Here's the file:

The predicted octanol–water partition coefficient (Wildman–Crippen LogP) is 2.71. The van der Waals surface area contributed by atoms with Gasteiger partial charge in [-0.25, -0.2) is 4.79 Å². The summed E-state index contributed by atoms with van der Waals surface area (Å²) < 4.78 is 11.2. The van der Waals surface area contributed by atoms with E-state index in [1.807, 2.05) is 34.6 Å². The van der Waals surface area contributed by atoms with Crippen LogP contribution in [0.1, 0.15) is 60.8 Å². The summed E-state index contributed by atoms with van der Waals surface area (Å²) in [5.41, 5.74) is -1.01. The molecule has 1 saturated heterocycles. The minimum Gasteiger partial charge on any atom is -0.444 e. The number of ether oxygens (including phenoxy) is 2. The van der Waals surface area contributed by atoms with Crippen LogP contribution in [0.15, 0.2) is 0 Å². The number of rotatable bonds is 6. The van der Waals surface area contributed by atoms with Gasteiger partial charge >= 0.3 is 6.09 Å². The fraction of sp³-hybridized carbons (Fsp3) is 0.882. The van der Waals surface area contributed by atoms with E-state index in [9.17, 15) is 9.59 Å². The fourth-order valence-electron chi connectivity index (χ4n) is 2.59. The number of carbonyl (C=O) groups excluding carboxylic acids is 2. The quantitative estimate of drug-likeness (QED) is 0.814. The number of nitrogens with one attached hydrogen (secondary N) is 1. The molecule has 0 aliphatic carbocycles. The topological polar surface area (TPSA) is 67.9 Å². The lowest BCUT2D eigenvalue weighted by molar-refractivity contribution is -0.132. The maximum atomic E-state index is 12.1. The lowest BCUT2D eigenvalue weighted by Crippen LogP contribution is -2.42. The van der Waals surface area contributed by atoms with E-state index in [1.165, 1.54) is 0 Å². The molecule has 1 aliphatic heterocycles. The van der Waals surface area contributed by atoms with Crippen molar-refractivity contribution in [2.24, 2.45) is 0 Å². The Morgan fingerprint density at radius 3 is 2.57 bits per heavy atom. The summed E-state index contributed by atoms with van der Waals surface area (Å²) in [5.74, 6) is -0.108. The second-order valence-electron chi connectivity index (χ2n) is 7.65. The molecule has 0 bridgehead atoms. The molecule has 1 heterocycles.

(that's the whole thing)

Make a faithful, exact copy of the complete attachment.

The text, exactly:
The predicted octanol–water partition coefficient (Wildman–Crippen LogP) is 2.71. The van der Waals surface area contributed by atoms with Gasteiger partial charge in [-0.25, -0.2) is 4.79 Å². The summed E-state index contributed by atoms with van der Waals surface area (Å²) < 4.78 is 11.2. The van der Waals surface area contributed by atoms with E-state index in [1.807, 2.05) is 34.6 Å². The van der Waals surface area contributed by atoms with Crippen LogP contribution in [0.1, 0.15) is 60.8 Å². The summed E-state index contributed by atoms with van der Waals surface area (Å²) in [5.41, 5.74) is -1.01. The molecule has 1 saturated heterocycles. The minimum Gasteiger partial charge on any atom is -0.444 e. The number of ether oxygens (including phenoxy) is 2. The van der Waals surface area contributed by atoms with Crippen LogP contribution in [0.15, 0.2) is 0 Å². The number of rotatable bonds is 6. The van der Waals surface area contributed by atoms with Gasteiger partial charge >= 0.3 is 6.09 Å². The fraction of sp³-hybridized carbons (Fsp3) is 0.882. The van der Waals surface area contributed by atoms with E-state index in [9.17, 15) is 9.59 Å². The fourth-order valence-electron chi connectivity index (χ4n) is 2.59. The number of carbonyl (C=O) groups excluding carboxylic acids is 2. The quantitative estimate of drug-likeness (QED) is 0.814. The number of nitrogens with one attached hydrogen (secondary N) is 1. The molecule has 0 aliphatic carbocycles. The topological polar surface area (TPSA) is 67.9 Å². The lowest BCUT2D eigenvalue weighted by molar-refractivity contribution is -0.132. The maximum atomic E-state index is 12.1. The lowest BCUT2D eigenvalue weighted by Crippen LogP contribution is -2.42. The van der Waals surface area contributed by atoms with E-state index in [1.165, 1.54) is 0 Å². The molecule has 1 aliphatic heterocycles. The van der Waals surface area contributed by atoms with Crippen molar-refractivity contribution in [2.24, 2.45) is 0 Å². The Morgan fingerprint density at radius 3 is 2.57 bits per heavy atom. The summed E-state index contributed by atoms with van der Waals surface area (Å²) in [5.74, 6) is -0.108. The second-order valence-electron chi connectivity index (χ2n) is 7.65. The molecule has 0 bridgehead atoms. The molecule has 1 heterocycles.